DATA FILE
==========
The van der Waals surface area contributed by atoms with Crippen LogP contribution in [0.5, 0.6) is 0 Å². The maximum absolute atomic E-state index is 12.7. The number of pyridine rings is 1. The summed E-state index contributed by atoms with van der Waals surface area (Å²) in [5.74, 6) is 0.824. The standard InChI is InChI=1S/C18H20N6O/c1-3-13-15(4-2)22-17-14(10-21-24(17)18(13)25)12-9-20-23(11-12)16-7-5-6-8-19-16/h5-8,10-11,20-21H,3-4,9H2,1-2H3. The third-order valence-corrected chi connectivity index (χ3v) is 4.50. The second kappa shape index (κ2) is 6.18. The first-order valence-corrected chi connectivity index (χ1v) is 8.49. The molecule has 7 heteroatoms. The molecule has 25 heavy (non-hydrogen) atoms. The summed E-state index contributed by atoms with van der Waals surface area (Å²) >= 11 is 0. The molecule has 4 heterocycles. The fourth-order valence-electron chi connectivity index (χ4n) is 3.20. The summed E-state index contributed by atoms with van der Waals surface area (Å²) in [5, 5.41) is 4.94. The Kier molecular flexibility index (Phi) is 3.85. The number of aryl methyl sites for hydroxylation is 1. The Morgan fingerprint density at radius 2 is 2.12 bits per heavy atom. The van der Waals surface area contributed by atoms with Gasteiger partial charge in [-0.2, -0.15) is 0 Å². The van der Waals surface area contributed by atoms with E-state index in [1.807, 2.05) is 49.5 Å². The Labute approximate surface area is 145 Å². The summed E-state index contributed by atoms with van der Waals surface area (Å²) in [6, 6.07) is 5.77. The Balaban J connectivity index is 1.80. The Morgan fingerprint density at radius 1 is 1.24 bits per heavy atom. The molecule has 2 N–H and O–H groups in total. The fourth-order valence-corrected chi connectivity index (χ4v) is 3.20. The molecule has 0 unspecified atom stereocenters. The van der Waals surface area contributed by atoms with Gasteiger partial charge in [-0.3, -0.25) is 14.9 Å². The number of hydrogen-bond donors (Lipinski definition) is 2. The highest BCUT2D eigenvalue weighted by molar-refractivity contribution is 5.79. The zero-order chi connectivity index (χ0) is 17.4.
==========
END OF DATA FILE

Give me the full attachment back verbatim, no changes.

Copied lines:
The van der Waals surface area contributed by atoms with Crippen LogP contribution in [0.5, 0.6) is 0 Å². The maximum absolute atomic E-state index is 12.7. The number of pyridine rings is 1. The summed E-state index contributed by atoms with van der Waals surface area (Å²) in [5.74, 6) is 0.824. The standard InChI is InChI=1S/C18H20N6O/c1-3-13-15(4-2)22-17-14(10-21-24(17)18(13)25)12-9-20-23(11-12)16-7-5-6-8-19-16/h5-8,10-11,20-21H,3-4,9H2,1-2H3. The third-order valence-corrected chi connectivity index (χ3v) is 4.50. The second kappa shape index (κ2) is 6.18. The first-order valence-corrected chi connectivity index (χ1v) is 8.49. The molecule has 7 heteroatoms. The molecule has 25 heavy (non-hydrogen) atoms. The summed E-state index contributed by atoms with van der Waals surface area (Å²) >= 11 is 0. The molecule has 4 heterocycles. The fourth-order valence-electron chi connectivity index (χ4n) is 3.20. The summed E-state index contributed by atoms with van der Waals surface area (Å²) in [5, 5.41) is 4.94. The Kier molecular flexibility index (Phi) is 3.85. The number of aryl methyl sites for hydroxylation is 1. The Morgan fingerprint density at radius 2 is 2.12 bits per heavy atom. The van der Waals surface area contributed by atoms with Gasteiger partial charge in [-0.2, -0.15) is 0 Å². The van der Waals surface area contributed by atoms with E-state index in [1.807, 2.05) is 49.5 Å². The Labute approximate surface area is 145 Å². The summed E-state index contributed by atoms with van der Waals surface area (Å²) in [6, 6.07) is 5.77. The Balaban J connectivity index is 1.80. The Morgan fingerprint density at radius 1 is 1.24 bits per heavy atom. The molecule has 2 N–H and O–H groups in total. The fourth-order valence-corrected chi connectivity index (χ4v) is 3.20. The molecule has 0 unspecified atom stereocenters. The van der Waals surface area contributed by atoms with Gasteiger partial charge in [-0.3, -0.25) is 14.9 Å². The number of hydrogen-bond donors (Lipinski definition) is 2. The highest BCUT2D eigenvalue weighted by molar-refractivity contribution is 5.79. The zero-order chi connectivity index (χ0) is 17.4.